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Colombian American family shares its love of empanadas | Dining

A brother and sister of first-generation Colombian Americans are sharing their love of empanadas throughout the Triad.

Karen Ruiz (from left), Mike Ortegon, Libia Montoya and Brad Bodenhamer of MO’ Empanadas, a mobile Colombian street-food business, stand for a portrait at Medaloni Cellars in Lewisville.

Allison Lee Isley, Journal

Mike Ortegon, 34, and sister, Karen Ruiz, 40, grew up in New Jersey, the children of two Colombian natives.

MO’ Empanadas got started earlier this year, with Mike as chef and owner and Karen as business manager. It already has made repeat pop-ups at such places as Ziggy’s in High Point and Poppyseed Provisions in Winston-Salem. It also was one of the local vendors at the May 21 Paul McCartney concert at Truist Stadium in Winston-Salem.

M.O. Empanadas

Empanadas with cilantro-based, mild aji sauce from MO’ Empanadas.

Allison Lee Isley, Journal

MO’ Empanadas — which stands not only for “more empanadas” but also Mike Ortegon’s empanadas — is not a food truck, but a mobile-food business that does its prep at the commercial, inspected kitchen at Short Street Gastro Lab in Kernersville. It does the final cooking of its empanadas on-site.

M.O. Empanadas

Sweet plantains with cotija cheese from MO’ Empanadas.

Allison Lee Isley, Journal

After their mother, Libia Montoya, retired in the Triad, they moved down here. “We came down here to visit my mother, and we loved it,” Ortegon said. “It’s just so much more peaceful here.”

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Ortegon has kicked around in a lot of different industries, but he has always loved cooking. “I’m the business side,” Ruiz said. “Mike’s the chef in the family.”

M.O. Empanadas

Libia Montoya shares a laugh with her son, Mike Ortegon, owner of MO’ Empanadas, a mobile Colombian street food business.

Allison Lee Isley, Journal

From 2009 to 2011, Ortegon studied in the culinary program at the Art Institute of Raleigh-Durham. More recently, I have been working as a butcher at Food Lion.

Ortegon said he had tired of working for big corporations. “My sister was always saying I worked too hard. One day she sat me down and said, ‘You’re working too hard for something that’s not yours,’” Ortegon said.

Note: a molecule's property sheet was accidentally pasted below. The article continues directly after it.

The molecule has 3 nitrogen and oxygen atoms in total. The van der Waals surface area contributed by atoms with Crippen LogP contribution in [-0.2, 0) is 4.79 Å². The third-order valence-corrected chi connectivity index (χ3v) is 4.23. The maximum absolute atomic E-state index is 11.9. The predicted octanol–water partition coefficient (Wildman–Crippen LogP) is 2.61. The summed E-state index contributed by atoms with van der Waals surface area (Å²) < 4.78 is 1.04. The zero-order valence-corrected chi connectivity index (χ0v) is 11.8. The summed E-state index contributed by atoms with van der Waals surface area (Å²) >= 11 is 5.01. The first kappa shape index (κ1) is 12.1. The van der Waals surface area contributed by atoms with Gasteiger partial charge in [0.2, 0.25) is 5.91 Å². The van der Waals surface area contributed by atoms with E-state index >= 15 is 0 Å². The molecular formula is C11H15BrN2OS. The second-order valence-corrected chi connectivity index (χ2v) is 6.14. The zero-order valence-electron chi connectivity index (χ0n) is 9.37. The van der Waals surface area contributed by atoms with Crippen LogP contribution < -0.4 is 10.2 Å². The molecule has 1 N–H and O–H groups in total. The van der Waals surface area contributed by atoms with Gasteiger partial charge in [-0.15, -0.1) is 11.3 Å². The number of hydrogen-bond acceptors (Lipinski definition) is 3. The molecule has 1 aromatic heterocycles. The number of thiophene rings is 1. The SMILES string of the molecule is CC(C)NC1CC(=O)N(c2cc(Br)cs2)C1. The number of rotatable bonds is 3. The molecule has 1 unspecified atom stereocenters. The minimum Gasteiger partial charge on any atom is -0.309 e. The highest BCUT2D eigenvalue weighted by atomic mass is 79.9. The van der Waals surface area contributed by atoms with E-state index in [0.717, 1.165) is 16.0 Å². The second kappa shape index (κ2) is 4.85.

He began to think of the empanadas he grew up eating, and how much he loved them. “My mom would make them. But you also can go to a Colombian bakery every morning in Jersey and get them,” he said.

“I started making them at home for friends. Then I would go back to Jersey to visit and try as many as I could.”

Now, Ortegon is devoting himself full time to his empanada business, with help from his sister and her husband, Brad Bodenhamers, both IT engineers.

MO’ Empanadas makes just three empanadas: chicken, beef and lentil.

“These are recipes passed down through generations,” Ruiz said, except for the lentils — that’s the only one we developed ourselves.”

M.O. Empanadas

Mike Ortegon, owner of MO’ Empanadas, a mobile Colombian street-food business, and his mother, Libia Montoya, prepare empanadas to be fried at Medaloni Cellars in Lewisville.

Allison Lee Isley, Journal

The traditional chicken and beef empanadas have a cornmeal (masa) dough. The filling has slow-cooked meat mixed with potatoes and onions.

M.O. Empanadas

Karen Ruiz, business manager for MO’ Empanadas, at Medaloni Cellars in Lewisville.

Allison Lee Isley, Journal

The lentil empanada is a vegan recipe. “I’m a carnivore, but my sister is more interested in health. I have to give her credit: She’s the one who said, “Why don’t you try one with lentils?”

The vegan empanada has not only lentils, but also carrots, potatoes and onions.

Empanadas are made all over South America but vary slightly from country to country.

Colombian empanadas are typically made with masarepa, or precooked ground corn flour — not wheat — and that’s how Ortegon makes them – so Mo’ Empanadas’ menu is gluten-free.

“The corn dough is nice and crispy,” he said.

The empanadas come with aji sauce. “It’s like a green sauce. It’s coriander-based,” Ortegon said. “I make mine spicier than my mom ever did, but it’s not what you would really call spicy.”

The only other item that MO’ Empanadas sells is sweet plantains, available with a sprinkle of cotija cheese (the only dairy ingredient that the business uses).

The empanadas sell for $5 a piece. A combo of two empanadas and plantains costs $13.

Ortegon makes all his empanadas in advance, then deep-fries on site. Because the filling is already cooked, he generally can fry the empanadas to order — they take only about 4 minutes. “Because they’re fully cooked, I’m just getting them hot and nice and crispy,” he said.

Ortegon wishes there were authentic Hispanic food businesses, but that foods like empanadas are labor-intensive. “There is a lot of Mexican here, but not much else,” he said. “But these empanadas are a two-day process. It takes eight hours minimum to cook the meat, six hours to cook the chicken and the lentils soak for 24 hours.

“It’s a process to make them, but it’s a labor that I enjoy because I’m bringing something different to people around here.”

Ortegon and Ruiz said that in the future they may look into selling the frozen empanadas in stores for people to cook at home. “Our goal is to get into distribution,” Ruiz said. “These freeze really well. And they work really well in an air fryer. This way, people could have them at home because not everyone can come to events.”

But for the moment, Ruiz and Ortegon are busy building the brand, getting the MO’ Empanadas name out there.

“We do want to distribute these at some point. “But I’m a kitchen guy. I like being in the kitchen cooking,” Ortegon said. “I want people to try them. I have a lot of faith that if people will just try the empanadas, they’ll love them.”




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